Feature

You haven't got mail

Subhra Priyadarshini

doi:10.1038/nindia.2012.18 Published online 7 February 2012

What's it that makes Indian scientists far less responsive to e-mails than their western counterparts? A student trio studying the interesting phenomenon says Indian scientists occupying senior positions are probably influenced by the 'old Indian tradition' which disregards upward communication.

Another reason, they say, could be that senior academics rely on their secretaries, who have 'a different perception of priority'.

Why don't scientists respond to e-mails from research students?

Abhishek Sharma and Prachi Sharma from Manipal University in Karnataka along with Aanchal Malhotra of the Amity University in Noida, Uttar Pradesh set up a simple experiment to analyse the phenomenon. They sent more than 400 e-mails to professors of leading science schools in India and abroad. The mail was an application backed by a CV seeking to pursue a research internship in molecular biology, biotechnology, biochemistry or pharmacology.

Only about 16% professors from Indian universities replied compared to about 36% from abroad.

The top Indian institutions from whom they received a reply Indian Institute of Science Education and Research (IISER) at Pune and Bhopal (around 43%), Indian Institute of Technology (IIT), Bombay (around 31%); Central Drug Research Institute, Lucknow (around 29%) and National Institute of Immunology (NII), Delhi (25%).

On the other hand, some big names like All India Institute of Medical Sciences (AIIMS), New Delhi; IIT-Guwahati, IIT-Delhi and Centre for Cellular and Molecular Biology (CCMB), Hyderabad were placed extremely low on the replying index.

In the West, replies from University of Pennsylvania, George Washington University, Washington and University of Massachusetts were most encouraging. However, University of British Columbia, Canada (12.5%) was an exception from the West.

Websites with obsolete e-mail addresses included AIIMS, Delhi; Chemistry Department, IIT-Indore and Pharmacology and Environmental Toxicology Department, University of Madras, Chennai.

"Not surprisingly though, e-responsiveness was greatly enhanced when there was a commercial interest. When we sent queries on registration and travel grants to organizers of conferences, we received prompt replies from all in the West and 66.67% from India," Abhishek Sharma, the lead researcher, points out.

Indian academics are generally not e-mail savvy, says Shaheed Jameel, Head of the Virology group at International Centre for Genetic Engineering and Biotechnology (ICGEB), New Delhi. "What is interesting though is that the same academics responded very promptly when there was a commercial interest involved," he notes.

Jameel says when he receives an internship applicationwritten directly to him, he responds immediately — positively or negatively — with a one-liner. However, an e-mail written in SMS language or copied to several people puts scientists off. "If someone is lazy enough to approach me like that, he/she does not deserve a reply." On the other hand, it helps if the person sending the email has spent a little time looking at the scientist's website or papers and refers to a specific work of interest.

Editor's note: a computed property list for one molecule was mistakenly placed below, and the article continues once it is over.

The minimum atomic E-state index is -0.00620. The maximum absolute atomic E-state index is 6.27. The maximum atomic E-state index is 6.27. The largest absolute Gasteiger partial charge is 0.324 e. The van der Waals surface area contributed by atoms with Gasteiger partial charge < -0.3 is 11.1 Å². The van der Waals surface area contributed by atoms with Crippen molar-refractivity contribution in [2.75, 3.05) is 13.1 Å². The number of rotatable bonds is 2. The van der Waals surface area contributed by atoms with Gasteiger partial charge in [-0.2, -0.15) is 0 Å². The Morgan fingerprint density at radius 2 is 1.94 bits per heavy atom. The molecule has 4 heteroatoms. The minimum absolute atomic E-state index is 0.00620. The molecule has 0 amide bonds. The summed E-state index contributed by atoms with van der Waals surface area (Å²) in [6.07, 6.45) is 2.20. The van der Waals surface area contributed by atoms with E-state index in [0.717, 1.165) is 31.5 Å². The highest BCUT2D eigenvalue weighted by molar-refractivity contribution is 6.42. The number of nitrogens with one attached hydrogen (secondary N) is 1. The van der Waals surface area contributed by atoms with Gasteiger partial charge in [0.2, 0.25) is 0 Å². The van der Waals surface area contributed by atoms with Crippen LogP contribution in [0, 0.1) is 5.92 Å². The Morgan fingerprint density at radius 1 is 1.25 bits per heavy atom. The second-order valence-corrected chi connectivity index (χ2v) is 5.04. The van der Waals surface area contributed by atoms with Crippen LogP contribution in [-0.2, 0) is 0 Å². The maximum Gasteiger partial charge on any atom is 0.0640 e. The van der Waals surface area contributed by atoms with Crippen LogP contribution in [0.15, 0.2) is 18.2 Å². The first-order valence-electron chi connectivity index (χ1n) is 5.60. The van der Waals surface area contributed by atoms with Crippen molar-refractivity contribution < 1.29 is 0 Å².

However, Jameel says IITs and forward-looking institutions like NCBS and CCMB ranking poorly in this study "makes little intuitive sense."

Sandhya Koushika of TIFR, Mumbai says the study results could be 'just numbers'. "The difference in response pattern may arise in part from the number of requests Indian principal investigators get compared to those in the west. I get at least 3 requests per week, and during peak times when people are looking for 6-month projects, 5 e-mails every day." An average Indian lab trains a lot more junior research fellows and interns than an average lab in the west, she points out.

The e-mails, she says, are often poorly written, with the requester clueless about the scientist's work. "They often address me as 'sir' when I am a woman and I get an e-mail copied to ten other people in the institute." Some years back, she responded to every e-mail but as she got busier, "I was losing enthusiasm."

Addressing similar reasons that put scientists off in email communications, TIFR's Shubha Tole counselled students on the dos and don'ts of approaching scientists in a blog some time back.

Koushika says the important issue to consider is what a non-response does to a student's enthusiasm and desire to do science. "I hope it does not completely frustrate them. In time things will improve as more labs are set up in India and undergrads learn how to approach scientists."

Gautam Priyadarshan, a research scientist at the University of Nevada Reno, USA attributes this to the somewhat "procrastinating and materialistic approach" of Asians. "If they gain nothing, it goes to the back burner and (they) get to it if and when they can."

However, when it comes to reviewing a paper or a proposal there is ample 'motive' in delaying response, he figures. "By holding back response, some buy time to duplicate the work and the process before they consider replying or making comments," he contends.

Archana Sharma, a staff scientist at CERN, Geneva says the study has a take home for Indian scientists — the need for a change in attitude. "With the ubiquitous reach of e-mails and internet, we should stop finding excuses for the poor 'citation index' of our scientific publications. The example of responsiveness from abroad demonstrates that things can be done," she notes.

The study, in one way or another, serves as an eye opener, she adds.


References

  1. Sharma, A. et al. Responsiveness of academics to e-mails: India versus the West. Curr. Sci. 102, 9-10 (2012) Article